Morning Links: $4.5 million settlement in broken street death, new laws aren’t helping OC, and windshield bias in CD7

LA’s poorly maintained streets and lack of safe bicycling infrastructure will cost taxpayers $4.5 million dollars.

And cost a bike rider his life.

The city council agreed to a settlement in the 2014 case of Edgardo Gabat, who struck a two-inch ridge of concrete on Colorado Blvd in Eagle Rock, and was thrown over his handlebars.

Sadly, the city knew about the problem after other riders had been injured there, but failed to fix it. Yet continued to list Colorado as a bicycle-friendly street, despite a lack of any bicycling infrastructure or warning signs.

As the LA Times points out, this settlement comes as Los Angeles debates whether to invest Measure M local return funds in fixing the streets or supporting Vision Zero projects.

Clearly, both are necessary. Because sometimes, it’s the same thing.

And as large as this settlement is, I have a feeling Gabat’s family would gladly give it all back just to have him with them again.

………

It’s been awhile since we’ve heard from David Whiting of the Orange County Register, who says new laws and thousands of dollars spent improving safety haven’t cut the county’s bicycling death toll, averaging one rider a month killed in traffic collisions.

Yes, he stresses the need for bike riders to be polite and obey the law. And he’s not wrong about that, although no one ever seems to suggest that every driver has to obey all the laws and be ambassadors for motoring.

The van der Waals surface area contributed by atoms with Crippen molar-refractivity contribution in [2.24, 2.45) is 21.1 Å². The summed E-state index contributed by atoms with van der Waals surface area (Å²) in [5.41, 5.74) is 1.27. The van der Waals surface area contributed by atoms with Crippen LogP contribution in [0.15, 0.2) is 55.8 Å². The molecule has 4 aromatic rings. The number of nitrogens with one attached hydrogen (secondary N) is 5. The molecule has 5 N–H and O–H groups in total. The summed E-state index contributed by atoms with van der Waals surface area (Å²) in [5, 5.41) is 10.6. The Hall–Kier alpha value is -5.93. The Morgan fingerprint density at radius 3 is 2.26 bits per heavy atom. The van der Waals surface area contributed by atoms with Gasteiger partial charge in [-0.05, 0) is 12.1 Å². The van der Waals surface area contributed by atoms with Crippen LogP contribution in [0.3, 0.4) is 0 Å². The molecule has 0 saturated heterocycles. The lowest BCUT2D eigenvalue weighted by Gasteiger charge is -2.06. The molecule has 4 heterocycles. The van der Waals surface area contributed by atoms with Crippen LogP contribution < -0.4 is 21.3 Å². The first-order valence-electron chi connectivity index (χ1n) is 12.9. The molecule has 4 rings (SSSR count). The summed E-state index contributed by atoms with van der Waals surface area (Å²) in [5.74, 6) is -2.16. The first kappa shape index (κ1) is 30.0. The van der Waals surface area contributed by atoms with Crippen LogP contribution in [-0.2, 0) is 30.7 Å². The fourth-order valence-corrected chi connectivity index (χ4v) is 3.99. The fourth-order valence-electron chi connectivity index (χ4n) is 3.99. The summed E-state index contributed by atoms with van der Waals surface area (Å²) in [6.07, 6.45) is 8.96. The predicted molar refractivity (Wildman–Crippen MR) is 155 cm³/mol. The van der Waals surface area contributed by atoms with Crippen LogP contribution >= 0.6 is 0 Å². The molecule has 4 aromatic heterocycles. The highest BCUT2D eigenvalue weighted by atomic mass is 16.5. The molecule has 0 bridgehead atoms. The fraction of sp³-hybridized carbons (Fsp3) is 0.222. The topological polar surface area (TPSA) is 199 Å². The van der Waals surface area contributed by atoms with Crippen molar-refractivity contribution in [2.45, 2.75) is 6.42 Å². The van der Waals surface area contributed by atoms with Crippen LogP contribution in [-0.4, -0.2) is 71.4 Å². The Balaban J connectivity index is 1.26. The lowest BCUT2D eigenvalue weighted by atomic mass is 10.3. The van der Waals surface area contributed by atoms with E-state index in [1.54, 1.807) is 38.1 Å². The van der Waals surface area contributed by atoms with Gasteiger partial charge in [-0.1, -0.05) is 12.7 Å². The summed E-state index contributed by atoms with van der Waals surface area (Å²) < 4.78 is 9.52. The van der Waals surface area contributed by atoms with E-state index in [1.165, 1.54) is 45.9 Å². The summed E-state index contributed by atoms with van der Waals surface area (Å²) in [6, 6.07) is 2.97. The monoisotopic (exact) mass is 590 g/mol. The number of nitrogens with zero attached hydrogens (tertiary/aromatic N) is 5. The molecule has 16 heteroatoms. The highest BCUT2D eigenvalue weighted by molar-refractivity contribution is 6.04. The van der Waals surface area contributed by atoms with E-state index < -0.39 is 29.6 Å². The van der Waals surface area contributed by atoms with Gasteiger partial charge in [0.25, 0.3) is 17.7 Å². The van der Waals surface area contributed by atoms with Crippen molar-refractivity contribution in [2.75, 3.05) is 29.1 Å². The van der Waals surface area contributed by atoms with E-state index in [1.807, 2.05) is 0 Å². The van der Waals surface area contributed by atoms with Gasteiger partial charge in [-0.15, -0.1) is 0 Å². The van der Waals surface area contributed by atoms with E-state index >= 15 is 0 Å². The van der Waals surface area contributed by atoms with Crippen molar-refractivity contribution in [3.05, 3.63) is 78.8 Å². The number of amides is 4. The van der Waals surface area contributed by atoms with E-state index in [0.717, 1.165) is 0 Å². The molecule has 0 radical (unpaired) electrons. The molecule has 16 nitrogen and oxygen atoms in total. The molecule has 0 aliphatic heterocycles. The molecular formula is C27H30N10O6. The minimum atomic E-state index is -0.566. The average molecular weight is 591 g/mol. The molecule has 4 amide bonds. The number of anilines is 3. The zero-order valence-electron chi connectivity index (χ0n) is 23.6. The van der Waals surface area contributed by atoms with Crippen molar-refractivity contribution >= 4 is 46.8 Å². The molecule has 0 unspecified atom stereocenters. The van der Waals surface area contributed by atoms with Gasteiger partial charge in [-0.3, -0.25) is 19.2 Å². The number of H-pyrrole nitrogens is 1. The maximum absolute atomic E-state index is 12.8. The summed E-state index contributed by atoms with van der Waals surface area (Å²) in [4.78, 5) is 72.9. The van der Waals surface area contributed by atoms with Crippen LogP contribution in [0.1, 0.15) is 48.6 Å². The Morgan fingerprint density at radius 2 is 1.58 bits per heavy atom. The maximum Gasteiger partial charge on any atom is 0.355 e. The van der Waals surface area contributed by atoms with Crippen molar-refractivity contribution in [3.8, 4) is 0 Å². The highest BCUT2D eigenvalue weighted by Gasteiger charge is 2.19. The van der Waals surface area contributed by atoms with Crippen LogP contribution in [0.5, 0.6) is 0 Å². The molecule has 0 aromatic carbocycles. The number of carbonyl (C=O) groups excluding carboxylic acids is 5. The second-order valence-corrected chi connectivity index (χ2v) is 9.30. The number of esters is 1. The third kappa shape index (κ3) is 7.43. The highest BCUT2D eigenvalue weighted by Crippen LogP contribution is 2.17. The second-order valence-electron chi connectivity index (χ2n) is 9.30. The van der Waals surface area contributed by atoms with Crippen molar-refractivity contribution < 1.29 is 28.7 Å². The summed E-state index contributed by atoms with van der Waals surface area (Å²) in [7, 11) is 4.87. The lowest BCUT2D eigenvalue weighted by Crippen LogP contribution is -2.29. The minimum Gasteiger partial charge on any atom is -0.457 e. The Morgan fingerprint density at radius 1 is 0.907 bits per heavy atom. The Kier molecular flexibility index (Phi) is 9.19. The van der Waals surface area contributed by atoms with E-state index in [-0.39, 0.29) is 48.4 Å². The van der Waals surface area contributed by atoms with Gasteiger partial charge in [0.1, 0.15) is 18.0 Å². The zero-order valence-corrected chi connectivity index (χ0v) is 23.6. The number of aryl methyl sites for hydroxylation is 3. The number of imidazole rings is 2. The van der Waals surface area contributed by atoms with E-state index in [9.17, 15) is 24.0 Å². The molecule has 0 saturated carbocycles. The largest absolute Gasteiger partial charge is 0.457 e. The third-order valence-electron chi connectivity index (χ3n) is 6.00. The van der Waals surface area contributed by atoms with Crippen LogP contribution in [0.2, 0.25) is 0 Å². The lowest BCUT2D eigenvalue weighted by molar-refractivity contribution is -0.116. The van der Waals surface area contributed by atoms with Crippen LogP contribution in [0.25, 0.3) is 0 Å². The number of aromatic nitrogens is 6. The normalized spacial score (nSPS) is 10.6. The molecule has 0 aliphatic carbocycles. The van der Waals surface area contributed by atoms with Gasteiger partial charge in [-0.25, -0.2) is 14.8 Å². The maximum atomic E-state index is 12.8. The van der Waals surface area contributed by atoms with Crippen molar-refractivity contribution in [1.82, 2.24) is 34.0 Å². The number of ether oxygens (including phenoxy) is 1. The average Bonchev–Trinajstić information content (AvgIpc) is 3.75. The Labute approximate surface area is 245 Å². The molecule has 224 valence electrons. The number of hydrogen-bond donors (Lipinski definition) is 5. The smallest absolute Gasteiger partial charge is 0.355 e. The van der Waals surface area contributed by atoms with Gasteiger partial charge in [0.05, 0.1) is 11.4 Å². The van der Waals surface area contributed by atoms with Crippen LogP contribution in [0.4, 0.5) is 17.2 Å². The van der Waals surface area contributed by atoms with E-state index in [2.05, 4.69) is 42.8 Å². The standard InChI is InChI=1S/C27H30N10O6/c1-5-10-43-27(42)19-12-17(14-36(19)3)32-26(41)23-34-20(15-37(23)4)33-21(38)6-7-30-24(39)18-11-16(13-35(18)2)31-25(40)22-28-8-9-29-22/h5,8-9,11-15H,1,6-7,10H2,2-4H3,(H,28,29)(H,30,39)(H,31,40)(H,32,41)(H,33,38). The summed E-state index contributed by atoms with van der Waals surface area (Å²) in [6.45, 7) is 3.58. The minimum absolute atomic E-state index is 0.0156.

But he does point the finger where it belongs, at distracted drivers and dangerously close passes that violate the state’s three-foot law. And notes that fines for littering exceed the penalty for nearly killing another human being with just inches to spare.

The kicker to the story, which ends with a call for Wednesday’s Ride of Silence, is that his own wife returned home from a ride as he was writing it, and reported that a man in a truck yelled an obscenity at her.

Which really shouldn’t surprise anyone, unfortunately.

………

Streetsblog considers the new protected bike lanes on Foothill Blvd in Sunland-Tujunga, which were installed as a Vision Zero measure in response to the death of bike rider Jeff Knopp. And how they entered the debate between CD7 council candidates Karo Torossian and Monica Rodriguez, as the formerly bike-friendly Torossian offered a windshield-perspective comment about bike lanes being “rammed down our throats.”

Meanwhile, the Eastsider repeats questions for the candidates for CD1, and once again, gets crickets from incumbent Gil Cedillo.

For all the problems that have surfaced recently with Joe Bray-Ali, it’s hard to imagine he could be any less responsive or more out-of-touch with the district than Cedillo has been.

………

This is why you don’t retaliate against drivers, no matter what they do or how pissed off you are.

A Santa Clarita man was sentenced to 188 days behind bars for throwing a bottle at a car after the driver apparently cut him off as he rode his bike on the sidewalk.

………

CNN visits the Madonna del Ghisallo chapel above Lake Como in Italy and its shrine to cycling and the Giro d’Italia.

A major crash took down 50 riders in the Giro, sending a number of riders out of the race and into the hospital. Meanwhile, Vincenzo Nibali’s homecoming was ruined when one of his teammates got the cycling equivalent of a red card for shoving another rider off the road.